Today's poem is "Last Will"
from Tips for Domestic Travel

Black Lawrence Press

Hayden Saunier poetry has appeared in 5 A.M., Mad Poets Review, Margie, Nimrod, Philadelphia Stories and Rattle, among others. She was the winner of the 2005 Robert Fraser Poetry Award and a finalist for the 2007 Liam Rector First Book Prize selected by David Wojahn. An actress and voice-over artist, her film and television credits include The Sixth Sense, Philadelphia Diary and Hack. She is a graduate of the University of Virginia and holds an MFA from the Bennington Writing Seminars. Her collection of poems, Tips For Domestic Travel, was a finalist for the St. Lawrence Book Award and will be published by Black Lawrence Press in Spring, 2009.

Other poems by Hayden Saunier in Verse Daily:

Books by Hayden Saunier:

Other poems on the web by Hayden Saunier:
"Self-Portrait with the Smithfield Ham We Had to Cut on the Bandsaw"
Three poems
Two poems

Hayden Saunier's Website.

About Tips for Domestic Travel:

"In these lucid and intriguing elegies, at the cold heart of calamity, there is a calm. This calm, a kind of wisdom, does not so much console as teach us that in the face of the tragic one cannot help, at least for some time, to remain inconsolable. You will find, in spite of what I have just said, that these poems are funny and humane, sharpened by Saunier's razor-edged wit. She tunes these poems with a keen ear and perfected pitch for the music of the American language. This is a breathtaking and stunning debut."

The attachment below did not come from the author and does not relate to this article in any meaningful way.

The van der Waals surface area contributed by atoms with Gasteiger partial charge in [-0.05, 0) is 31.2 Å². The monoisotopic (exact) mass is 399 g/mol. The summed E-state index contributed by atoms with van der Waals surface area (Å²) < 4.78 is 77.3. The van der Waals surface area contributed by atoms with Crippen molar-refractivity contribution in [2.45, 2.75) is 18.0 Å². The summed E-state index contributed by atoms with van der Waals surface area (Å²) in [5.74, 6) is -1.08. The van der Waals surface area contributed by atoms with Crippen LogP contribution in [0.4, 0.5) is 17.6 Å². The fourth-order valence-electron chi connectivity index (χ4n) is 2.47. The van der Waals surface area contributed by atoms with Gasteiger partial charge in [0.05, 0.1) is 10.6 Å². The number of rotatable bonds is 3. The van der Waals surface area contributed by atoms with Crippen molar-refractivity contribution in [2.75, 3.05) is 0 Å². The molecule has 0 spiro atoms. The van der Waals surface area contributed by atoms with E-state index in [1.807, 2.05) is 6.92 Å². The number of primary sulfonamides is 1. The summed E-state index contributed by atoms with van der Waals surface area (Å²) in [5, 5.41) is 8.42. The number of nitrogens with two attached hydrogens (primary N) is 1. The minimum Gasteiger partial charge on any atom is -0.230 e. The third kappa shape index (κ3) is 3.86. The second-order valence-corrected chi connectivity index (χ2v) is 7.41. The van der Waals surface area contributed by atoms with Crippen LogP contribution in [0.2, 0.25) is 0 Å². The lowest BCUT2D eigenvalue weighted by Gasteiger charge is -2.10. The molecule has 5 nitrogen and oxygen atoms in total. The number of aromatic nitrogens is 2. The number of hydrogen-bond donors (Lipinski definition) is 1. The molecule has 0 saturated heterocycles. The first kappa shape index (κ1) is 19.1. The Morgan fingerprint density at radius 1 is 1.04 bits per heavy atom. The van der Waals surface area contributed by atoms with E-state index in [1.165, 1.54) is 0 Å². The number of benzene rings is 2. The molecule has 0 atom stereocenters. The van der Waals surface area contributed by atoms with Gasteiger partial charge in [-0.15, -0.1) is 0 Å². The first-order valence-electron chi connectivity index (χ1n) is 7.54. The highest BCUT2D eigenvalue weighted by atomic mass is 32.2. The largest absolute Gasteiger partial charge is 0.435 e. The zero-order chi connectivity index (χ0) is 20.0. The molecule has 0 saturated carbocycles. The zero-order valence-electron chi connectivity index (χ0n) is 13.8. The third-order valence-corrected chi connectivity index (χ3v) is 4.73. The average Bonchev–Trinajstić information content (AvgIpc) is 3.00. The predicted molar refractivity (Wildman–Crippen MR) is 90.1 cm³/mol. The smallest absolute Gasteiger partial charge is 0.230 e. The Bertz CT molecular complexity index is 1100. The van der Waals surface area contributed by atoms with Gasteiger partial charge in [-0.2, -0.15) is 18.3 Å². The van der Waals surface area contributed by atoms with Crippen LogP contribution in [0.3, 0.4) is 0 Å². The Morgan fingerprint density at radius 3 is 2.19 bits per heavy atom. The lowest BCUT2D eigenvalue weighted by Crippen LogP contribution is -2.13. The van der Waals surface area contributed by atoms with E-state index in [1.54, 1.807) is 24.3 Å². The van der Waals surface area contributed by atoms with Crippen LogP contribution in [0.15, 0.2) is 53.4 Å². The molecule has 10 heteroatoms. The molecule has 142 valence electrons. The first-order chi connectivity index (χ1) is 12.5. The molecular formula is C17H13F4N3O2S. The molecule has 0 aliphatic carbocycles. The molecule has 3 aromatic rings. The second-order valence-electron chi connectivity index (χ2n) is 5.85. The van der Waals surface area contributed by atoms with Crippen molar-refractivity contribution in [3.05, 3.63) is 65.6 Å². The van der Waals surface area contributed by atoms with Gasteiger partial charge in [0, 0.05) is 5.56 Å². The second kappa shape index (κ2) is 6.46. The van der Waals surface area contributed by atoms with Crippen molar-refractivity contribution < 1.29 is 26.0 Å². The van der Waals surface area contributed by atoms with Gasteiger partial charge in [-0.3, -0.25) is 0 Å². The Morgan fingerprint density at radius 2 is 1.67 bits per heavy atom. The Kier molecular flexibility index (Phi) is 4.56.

—Eric Pankey

"Tips for Domestic Travel, Hayden Saunier invites us to live deeply in the moment even as we stand apart from it and puzzle over it. Saunier's poetry does not turn away from the horrors of the world, nor from its joys. Tips for Domestic Travel, like any remarkable book, offers good company for the long distances we must travel. It helps us to face what must be faced."
—Christopher Bursk

"Poet Muriel Rukeyser famously wrote `What would happen if one woman told the truth about her life? The world would split open.' Dear Ms. Rukeyser, a luminously lucid female has done just that. In this forthright, slyly inventive collection Hayden Saunier cleaves our world in twain like a grapefruit. Her clear-eyed poems praise what is, has been and will be. They cut to the startling heart of mortality, where loss and delight, humor and dolor are inextricable, where `...destruction beats creation/in a footrace every day.'"
—Amy Gerstler

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